Many macro photographers have DSLR (Digital Single-Lens Reflex) cameras and macro photography supportive lenses to shoot different close-up shots. But what about apprentice photographers who own small compact point and shoot (digital cameras) cameras.

Macro Pictures

If you do not have DSLR cameras, then it’s hard to click macro photographs, but it’s not impossible. Even point and shoot cameras also yield good close-up shots but not exactly macro photographs.

The main draw back between DSLR cameras and point shoot cameras is picture clarity. The DSLR provides the exact picture that is in the ratio of 1:1 while the point and shoot cameras cannot yield the exact ratio and it can be nearer to 1:1. This is the main drawback in digital cameras.

But, because of this you cannot give up the ease of clicking macro photographs. So, here are some tips for point and shoot photographers to get great close-up photographs.

Tips for great macro pictures:

Macro mode: Every digital camera has this feature and many do not exactly know how to use this mode for clicking close up shots. Many just activate the mode and start clicking the images but do not bother to explore the different specifications which are supported in macro mode. Macro mode adjusts the camera lens with smaller aperture and focus the subject while neglecting and sometimes even overlooking the background [Different camera modes].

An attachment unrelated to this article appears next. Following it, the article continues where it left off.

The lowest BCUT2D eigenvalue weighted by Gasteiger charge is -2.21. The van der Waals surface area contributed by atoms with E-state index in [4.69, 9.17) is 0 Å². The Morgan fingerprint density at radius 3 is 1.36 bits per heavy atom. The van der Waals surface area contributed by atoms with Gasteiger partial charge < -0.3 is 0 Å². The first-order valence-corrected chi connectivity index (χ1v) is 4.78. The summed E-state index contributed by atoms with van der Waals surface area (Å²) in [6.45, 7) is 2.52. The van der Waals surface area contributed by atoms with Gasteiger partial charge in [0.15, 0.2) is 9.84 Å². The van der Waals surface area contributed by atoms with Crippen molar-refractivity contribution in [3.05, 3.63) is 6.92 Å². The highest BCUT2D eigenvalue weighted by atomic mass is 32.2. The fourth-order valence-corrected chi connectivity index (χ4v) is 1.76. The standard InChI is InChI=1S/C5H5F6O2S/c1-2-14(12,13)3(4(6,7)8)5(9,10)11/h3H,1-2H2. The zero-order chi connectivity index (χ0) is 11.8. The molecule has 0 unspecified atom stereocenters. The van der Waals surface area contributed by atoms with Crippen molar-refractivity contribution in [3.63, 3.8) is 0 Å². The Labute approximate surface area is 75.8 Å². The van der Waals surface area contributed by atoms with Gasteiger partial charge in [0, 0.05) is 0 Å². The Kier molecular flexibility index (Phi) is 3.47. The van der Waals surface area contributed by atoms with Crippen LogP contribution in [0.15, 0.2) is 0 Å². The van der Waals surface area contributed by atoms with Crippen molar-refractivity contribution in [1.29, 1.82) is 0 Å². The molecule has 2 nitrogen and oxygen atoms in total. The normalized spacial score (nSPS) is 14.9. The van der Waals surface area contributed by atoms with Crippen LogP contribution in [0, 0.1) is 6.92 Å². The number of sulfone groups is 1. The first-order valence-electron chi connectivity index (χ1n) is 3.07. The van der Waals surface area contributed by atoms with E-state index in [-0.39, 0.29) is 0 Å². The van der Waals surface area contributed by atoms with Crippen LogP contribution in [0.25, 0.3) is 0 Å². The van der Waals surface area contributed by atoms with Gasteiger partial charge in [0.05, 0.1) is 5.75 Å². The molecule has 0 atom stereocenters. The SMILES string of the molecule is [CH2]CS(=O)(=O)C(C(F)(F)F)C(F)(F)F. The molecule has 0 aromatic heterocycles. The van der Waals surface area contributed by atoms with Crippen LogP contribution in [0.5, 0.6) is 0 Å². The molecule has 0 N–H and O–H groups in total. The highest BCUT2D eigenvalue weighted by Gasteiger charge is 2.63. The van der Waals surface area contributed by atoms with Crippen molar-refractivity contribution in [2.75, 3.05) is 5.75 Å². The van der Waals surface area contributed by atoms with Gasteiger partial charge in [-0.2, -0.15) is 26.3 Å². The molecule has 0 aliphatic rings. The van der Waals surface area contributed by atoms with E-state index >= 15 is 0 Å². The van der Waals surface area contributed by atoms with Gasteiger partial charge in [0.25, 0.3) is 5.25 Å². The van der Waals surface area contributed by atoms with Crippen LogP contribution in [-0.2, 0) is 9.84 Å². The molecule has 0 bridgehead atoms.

Aperture: Some cameras even after setting in macro mode support some adjustments. Check if your camera has any such adjustments. If it has, you can play with your aperture setting for great close-up shots. Choosing a small aperture corrects the shallow depth of fields. The smaller aperture (bigger number on the digital cameras) brings the subject into complete focus and gives a perfect close-up shot.

Focus: Macro photos should have complete focus, especially for deleting shallow depths of fields. If the camera is set in auto mode, then some cameras do not support auto focusing. But some cameras support auto focusing and allow the viewer to set the focus. If your digital camera has any such setting, then set the camera in this mode and click close-up shots.

Flash: Macro shots must compulsorily have lighting sources for correct close-ups. The main draw back with the digital cameras is they have limited lighting sources and control over the flash power. So, choose a location which provides proper lighting to the subject as you cannot add any external lighting to your digital camera. But you can take the help of an external flash or some reflectors to add lighting to the subject [Photography lighting].

Composition of the shot: The composition of the shots is very important for good close-up shots. Remember a proper background will also support the shots. When thinking about the composition, try to implement rule of thirds to highlight the subject in a proper frame. Take care that you are correctly following the rule of thirds for smart position of the object and draw the viewer eye towards the close-up image.

Attachments: Normally point and shoot cameras have very less or no accessories. Some of the cameras have some attachments which enlarges the subject and support macro photography in digital cameras. This attachment decreases focal length and enlarges the subject for a good close-up shot.


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